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>  News Releases >   2009 >   April

The 10th Earl of Dartmouth visits the College

Dartmouth College Office of Public Affairs • Posted 04/17/09
Media Contacts: Roland Adams (603) 646-3661

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The 10th Earl of Dartmouth visited his namesake Dartmouth College (named for his ancestor the second earl) this week at the invitation of his friend, Dartmouth President James Wright.

William Dartmouth, the name he uses apart from his title, first met Wright in 1998, the year the latter became president of Dartmouth. The two have been in touch off and on since. "I was aware that President Wright would be retiring from that post at the end of June and I wanted to come visit while he's still president," the earl says.

While at Dartmouth, the earl attended (and spoke briefly at) one of the College's Webster Senior Dinners the evening of April 14. He also met with President Wright and his wife Susan DeBevoise Wright at the president's home on campus, took a guided tour of campus, and participated in a luncheon with members of the Hill Winds Society, a diverse group of current Dartmouth undergraduates who serve as ambassadors to the alumni body. He even took the opportunity to visit the Hood Museum of Art, where he viewed two 18th-century portraits by well-known portraitist Pompeo Batoni, including one of the second Earl of Dartmouth.

“I am really happy to have had the opportunity to hear Lord Dartmouth speak during his visit to campus,” says Courtney Talmadge ’09, who attended the April 14 senior dinner. “He was an interesting and charismatic speaker, and having him in our presence opened my eyes to a lot of Dartmouth's history.”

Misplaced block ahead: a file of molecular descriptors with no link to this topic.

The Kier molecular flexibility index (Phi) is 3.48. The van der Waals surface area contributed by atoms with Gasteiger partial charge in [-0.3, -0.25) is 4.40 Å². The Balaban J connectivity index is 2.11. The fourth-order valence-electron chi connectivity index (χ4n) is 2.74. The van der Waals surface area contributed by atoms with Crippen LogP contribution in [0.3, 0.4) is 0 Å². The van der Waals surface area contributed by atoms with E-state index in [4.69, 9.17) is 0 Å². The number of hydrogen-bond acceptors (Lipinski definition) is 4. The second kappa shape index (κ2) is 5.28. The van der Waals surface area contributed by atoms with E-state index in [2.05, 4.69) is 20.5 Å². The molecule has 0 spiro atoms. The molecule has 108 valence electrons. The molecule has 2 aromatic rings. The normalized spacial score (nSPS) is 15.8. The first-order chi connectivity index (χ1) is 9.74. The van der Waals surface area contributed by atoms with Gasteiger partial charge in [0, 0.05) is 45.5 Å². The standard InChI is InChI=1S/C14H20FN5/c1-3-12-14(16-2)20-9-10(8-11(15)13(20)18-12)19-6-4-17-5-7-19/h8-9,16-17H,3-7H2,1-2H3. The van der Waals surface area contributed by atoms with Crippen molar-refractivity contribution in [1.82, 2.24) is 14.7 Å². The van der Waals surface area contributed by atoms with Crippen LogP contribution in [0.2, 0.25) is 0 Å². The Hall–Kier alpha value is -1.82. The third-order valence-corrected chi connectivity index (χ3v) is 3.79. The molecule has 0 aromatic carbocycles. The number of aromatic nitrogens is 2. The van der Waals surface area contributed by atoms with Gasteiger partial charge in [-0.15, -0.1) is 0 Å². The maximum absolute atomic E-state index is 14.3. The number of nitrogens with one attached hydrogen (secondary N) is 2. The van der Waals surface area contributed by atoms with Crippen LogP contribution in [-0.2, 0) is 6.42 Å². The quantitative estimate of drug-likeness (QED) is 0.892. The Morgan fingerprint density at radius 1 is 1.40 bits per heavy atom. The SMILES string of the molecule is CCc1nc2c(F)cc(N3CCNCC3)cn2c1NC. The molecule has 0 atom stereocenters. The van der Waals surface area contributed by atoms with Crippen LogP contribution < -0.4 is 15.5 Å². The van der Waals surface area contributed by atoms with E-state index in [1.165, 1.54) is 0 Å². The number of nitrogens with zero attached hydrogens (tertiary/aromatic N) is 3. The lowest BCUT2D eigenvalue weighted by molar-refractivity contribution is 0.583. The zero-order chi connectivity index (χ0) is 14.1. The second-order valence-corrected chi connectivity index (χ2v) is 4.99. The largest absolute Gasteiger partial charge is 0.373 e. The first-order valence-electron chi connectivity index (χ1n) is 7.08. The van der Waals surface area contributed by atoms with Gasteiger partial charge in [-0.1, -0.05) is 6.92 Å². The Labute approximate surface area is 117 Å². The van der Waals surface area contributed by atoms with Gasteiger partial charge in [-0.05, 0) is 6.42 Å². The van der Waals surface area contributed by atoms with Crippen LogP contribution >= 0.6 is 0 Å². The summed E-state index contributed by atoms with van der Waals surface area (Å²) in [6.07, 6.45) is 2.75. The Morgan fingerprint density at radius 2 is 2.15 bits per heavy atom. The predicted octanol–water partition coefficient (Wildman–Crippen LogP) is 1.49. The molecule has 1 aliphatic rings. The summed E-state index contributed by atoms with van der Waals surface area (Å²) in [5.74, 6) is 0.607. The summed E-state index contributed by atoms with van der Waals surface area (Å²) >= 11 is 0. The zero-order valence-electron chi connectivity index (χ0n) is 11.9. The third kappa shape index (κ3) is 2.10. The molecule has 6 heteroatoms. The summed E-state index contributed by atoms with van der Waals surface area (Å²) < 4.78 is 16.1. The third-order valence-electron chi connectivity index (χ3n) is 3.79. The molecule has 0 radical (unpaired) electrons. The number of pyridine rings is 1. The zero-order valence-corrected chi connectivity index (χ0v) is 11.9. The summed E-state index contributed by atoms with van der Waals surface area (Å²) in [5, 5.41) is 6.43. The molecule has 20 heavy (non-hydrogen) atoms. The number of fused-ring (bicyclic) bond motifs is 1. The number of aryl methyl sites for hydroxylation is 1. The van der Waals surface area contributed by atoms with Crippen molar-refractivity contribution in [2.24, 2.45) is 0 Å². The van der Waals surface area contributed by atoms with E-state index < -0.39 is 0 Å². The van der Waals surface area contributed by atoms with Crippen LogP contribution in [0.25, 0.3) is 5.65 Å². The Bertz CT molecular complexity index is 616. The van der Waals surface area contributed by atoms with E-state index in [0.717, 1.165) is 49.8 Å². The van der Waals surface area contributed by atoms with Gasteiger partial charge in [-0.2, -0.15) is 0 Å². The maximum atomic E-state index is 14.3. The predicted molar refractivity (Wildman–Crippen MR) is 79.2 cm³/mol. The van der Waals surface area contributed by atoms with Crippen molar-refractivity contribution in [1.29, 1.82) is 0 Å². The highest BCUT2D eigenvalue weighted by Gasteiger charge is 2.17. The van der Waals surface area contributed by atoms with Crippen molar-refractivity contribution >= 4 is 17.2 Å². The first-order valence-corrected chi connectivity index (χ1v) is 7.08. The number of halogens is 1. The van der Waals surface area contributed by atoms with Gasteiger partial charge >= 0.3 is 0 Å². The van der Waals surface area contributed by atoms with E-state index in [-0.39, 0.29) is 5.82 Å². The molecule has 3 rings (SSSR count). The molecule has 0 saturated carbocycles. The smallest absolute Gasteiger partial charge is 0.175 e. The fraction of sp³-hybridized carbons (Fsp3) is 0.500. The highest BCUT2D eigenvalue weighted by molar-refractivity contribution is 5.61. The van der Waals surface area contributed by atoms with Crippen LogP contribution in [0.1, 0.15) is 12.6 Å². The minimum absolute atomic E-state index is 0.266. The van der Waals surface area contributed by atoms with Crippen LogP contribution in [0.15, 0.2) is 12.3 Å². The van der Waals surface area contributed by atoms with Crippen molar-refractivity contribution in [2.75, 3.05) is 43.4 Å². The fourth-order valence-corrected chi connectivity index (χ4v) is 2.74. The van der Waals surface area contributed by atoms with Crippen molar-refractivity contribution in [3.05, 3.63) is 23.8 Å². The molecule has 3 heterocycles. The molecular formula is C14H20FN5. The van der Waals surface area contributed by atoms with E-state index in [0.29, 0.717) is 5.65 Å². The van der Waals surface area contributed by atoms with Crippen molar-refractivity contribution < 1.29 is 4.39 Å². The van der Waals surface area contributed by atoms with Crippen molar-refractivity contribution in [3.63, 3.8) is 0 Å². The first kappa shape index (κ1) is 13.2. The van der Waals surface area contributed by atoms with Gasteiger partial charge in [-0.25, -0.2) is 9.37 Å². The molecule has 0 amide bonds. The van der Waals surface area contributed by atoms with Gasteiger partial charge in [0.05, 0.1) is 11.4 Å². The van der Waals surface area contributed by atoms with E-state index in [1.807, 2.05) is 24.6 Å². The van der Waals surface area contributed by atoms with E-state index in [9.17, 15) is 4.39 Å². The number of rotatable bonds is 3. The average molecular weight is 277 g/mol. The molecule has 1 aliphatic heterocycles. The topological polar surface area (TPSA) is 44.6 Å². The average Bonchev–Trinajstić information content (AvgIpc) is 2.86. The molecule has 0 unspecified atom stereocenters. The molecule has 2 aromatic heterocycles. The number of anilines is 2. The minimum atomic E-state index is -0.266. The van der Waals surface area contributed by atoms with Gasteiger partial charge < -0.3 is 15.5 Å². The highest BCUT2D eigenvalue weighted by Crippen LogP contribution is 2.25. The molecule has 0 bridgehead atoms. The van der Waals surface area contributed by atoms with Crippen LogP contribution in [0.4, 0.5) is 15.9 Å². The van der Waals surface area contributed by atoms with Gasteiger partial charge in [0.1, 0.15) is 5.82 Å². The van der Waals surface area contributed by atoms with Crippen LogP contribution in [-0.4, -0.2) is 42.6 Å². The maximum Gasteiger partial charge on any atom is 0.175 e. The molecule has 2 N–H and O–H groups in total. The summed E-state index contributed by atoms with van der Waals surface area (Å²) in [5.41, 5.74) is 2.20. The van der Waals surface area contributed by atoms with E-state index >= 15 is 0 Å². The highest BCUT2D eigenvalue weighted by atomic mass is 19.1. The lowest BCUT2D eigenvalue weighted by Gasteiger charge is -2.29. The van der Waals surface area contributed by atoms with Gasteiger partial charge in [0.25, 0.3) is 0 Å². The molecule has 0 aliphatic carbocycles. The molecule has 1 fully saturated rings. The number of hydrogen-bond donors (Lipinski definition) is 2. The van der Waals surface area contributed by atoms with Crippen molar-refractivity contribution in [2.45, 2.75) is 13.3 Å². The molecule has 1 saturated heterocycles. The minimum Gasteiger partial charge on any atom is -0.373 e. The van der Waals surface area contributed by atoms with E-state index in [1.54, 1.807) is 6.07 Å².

At the dinner, the earl told students that he was aware of Dartmouth the College from an early age, as a result of the Dartmouth “Alumni Magazine arriving regularly—and quite exotically—through the letterbox.” He also mentioned that the first Earl of Dartmouth’s mother was a Washington, and that her family’s coat of arms included stars and stripes long before there was a United States, leading some people to speculate that it may have been the source for one of America’s emblems.

With President Wright
President James Wright, William Dartmouth (Earl of Dartmouth), Susan DeBevoise Wright, and Fiona Handbury, the earl's fiancee. (Photo by Joe Mehling '69)

Aimee Moon ’09—who was seated between President Wright and William Dartmouth at the dinner—says that “Lord Dartmouth's visit reminded me of Dartmouth's lasting ties around the world and I think everyone in the room was touched by his speaking at our dinner.”

This was not Lord Dartmouth's first visit to the college that bears his ancestor's name, but it was his first visit while holding that title himself. As an Oxford undergraduate in 1970, while his father was the ninth Earl of Dartmouth, the current earl made one brief visit.

It appears that only twice before has an Earl of Dartmouth visited the College while holding that title: in 1904, when the eight earl came as the guest of honor for the laying of the cornerstone for a rebuilding of Dartmouth Hall (the College's first building) after it burned earlier that year; and the ninth earl (the current earl's father) in 1969 for the College's bicentennial festivities.

Meeting with students
Annie Ritgers '09, William Dartmouth, and Aimee Moon '09 during the Daniel Webster Senior Dinner. (Photo by Joe Mehling '69)

“My family is immensely proud of the school's name and I've very much enjoyed visiting again,” the current earl says.
Founded in 1769 under royal charter from King George III of England, as the ninth oldest and last of America's colonial colleges, Dartmouth was named for the second Earl of Dartmouth in gratitude for his support of Rev. Eleazar Wheelock's efforts to establish the College.

President Wright, introducing the current earl, noted that the second one contributed the initial £50 for the establishment of the school and helped Wheelock obtain another £200 gift from the king, resulting in the College being named after the earl in the hopes of securing additional support.

Wright then joked that he had told the current earl that “his ancestor’s original donation was the greatest naming-gift bargain in the history of philanthropy”—adding in seriousness “and the best investment in his family’s history.”

Dartmouth has television (satellite uplink) and radio (ISDN) studios available for domestic and international live and taped interviews. For more information, call 603-646-3661 or see our Radio, Television capability webpage.

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